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Effects of Privacy Policy and Government Regulation on Trust of Consumers in Saudi Arabia: An Empirical Study

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Empirical study

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International Journal of Innovation and Economic Development
Volume 5, Issue 4, October 2019, Pages 7-24


Effects of Privacy Policy and Government Regulation on Trust of Consumers in Saudi Arabia: An Empirical Study

DOI: 10.18775/ijied.1849-7551-7020.2015.54.2001
URL: http://dx.doi.org/10.18775/ijied.1849-7551-7020.2015.54.2001

1 Alharbi Nesreen Nasser A., 2 Yanhui Li

1,2 School of Information Management, Central China Normal University, Wuhan, China

Abstract: The research aimed to analyze the influence of privacy policy and government regulation on privacy risk concerns and trust. In other words, this paper attempted to highlight the importance of privacy policy and government regulations, which are two important aspects related to user’s privacy rights. Data were collected through an online questionnaire to test the relationships between each FTC category in online privacy statements of websites/Government regulation and its effect on trust/privacy concerns and relationships. Two hundred sixty-eight respondents participated in the online survey. Results of the study indicate that the privacy policy has a positive impact on trust, whereas privacy risk concerns have a negative impact on trust. A clear and transparent privacy policy helps organizations to establish good relationships with consumers. Additionally, the privacy policy has a negative impact on privacy risk concerns. A strong and powerful privacy policy will significantly improve users’ conservative attitudes about information sharing and privacy disclosure risks. Finally, government regulation has a positive impact on trust and a negative impact on privacy risk concerns. Government regulations such as disclosure, sharing, and use of personal information must be enforced to increase the willingness to use users’ information, thereby enhancing users’ trust in the relevant privacy policy protection laws. Clear and effective laws and regulations reduce users’ fear of privacy policy; that is, the quality of the law will effectively motivate users to provide personal information. The findings of the research imply that there is a high level of concern among the citizens linked to their privacy risk, indicating people do not trust e-government sufficiently. Taking into consideration weak spots related to e-government policies a cybersecurity plan should be implemented. Besides that, consumers’ trust related to privacy policy should be increased. This can be done by improving the standards for a privacy policy.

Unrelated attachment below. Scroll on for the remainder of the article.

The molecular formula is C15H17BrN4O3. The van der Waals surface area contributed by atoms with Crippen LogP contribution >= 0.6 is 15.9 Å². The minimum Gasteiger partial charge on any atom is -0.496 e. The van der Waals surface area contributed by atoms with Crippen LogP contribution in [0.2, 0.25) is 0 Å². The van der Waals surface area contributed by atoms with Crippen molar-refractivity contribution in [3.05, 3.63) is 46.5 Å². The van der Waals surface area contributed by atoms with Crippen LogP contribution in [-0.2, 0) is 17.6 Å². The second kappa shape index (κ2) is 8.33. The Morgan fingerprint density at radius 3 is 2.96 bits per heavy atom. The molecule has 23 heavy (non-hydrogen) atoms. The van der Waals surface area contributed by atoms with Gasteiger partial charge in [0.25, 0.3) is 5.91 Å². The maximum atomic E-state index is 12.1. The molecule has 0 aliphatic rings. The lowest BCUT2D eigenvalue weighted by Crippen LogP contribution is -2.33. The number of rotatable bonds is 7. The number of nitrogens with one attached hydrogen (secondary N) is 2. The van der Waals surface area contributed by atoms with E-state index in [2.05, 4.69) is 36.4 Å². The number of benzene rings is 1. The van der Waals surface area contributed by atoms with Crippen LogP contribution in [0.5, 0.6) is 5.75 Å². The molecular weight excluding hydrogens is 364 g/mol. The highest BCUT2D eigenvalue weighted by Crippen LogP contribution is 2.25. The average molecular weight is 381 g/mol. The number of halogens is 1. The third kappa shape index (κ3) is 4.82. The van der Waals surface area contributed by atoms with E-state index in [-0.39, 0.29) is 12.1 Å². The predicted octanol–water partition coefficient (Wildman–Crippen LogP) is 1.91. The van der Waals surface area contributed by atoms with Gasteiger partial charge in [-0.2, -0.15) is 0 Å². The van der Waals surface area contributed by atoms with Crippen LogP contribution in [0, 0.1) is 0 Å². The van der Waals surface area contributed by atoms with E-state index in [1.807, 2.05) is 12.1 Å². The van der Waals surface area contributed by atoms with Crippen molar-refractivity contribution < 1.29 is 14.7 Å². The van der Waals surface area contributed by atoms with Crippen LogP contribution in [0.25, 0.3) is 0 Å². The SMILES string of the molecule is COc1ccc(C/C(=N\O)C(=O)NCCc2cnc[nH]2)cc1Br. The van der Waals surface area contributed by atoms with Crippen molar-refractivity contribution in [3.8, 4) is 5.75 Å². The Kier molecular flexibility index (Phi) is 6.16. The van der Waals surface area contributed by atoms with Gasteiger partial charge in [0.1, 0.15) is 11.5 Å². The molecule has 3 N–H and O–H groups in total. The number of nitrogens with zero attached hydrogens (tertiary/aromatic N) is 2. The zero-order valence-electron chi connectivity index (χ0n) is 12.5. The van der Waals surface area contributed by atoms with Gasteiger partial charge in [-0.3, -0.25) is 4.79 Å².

Keywords: Privacy policy, Privacy risk, Government regulation, Citizen’s participation, Consumers in Saudi Arabia

Effects of Privacy Policy and Government Regulation on Trust of Consumers in Saudi Arabia: An Empirical Study

1. Introduction

Citizen’s participation, transparency, and cooperation represent the main elements of a democratic government. Modernization of government is vital to ensuring citizens access to information. Access to information is also critical for ensuring transparency in the government’s activity and its democracy. Saudi Arabia is gradually planning to move towards information society. Thus, the Ministry of Communication and Information Technology organized the e-Government program in close cooperation with the Ministry of Finance and Communication and Information Technology department. The main objective of the commission is to increase the productivity and efficiency of the public sector to improve the level of services provided for individual and business entities.

Moreover, objectives include increasing the return rate of investment and providing the accurate and necessary information in a short period. E-Government is considered as a unique business model, and its main objective is to create a global information network and provide government services to interested parties. Moreover, it focuses on the coverage of services for interested parties at any time and any place. The level of security provided by the E-Government platform is critical for establishing the right balance between the society who takes advantage of new technology and consumers who are sure about their safety and privacy. Furthermore, e-government also enables the process of establishing IT legal systems that ensure the legal use of computers and information networks.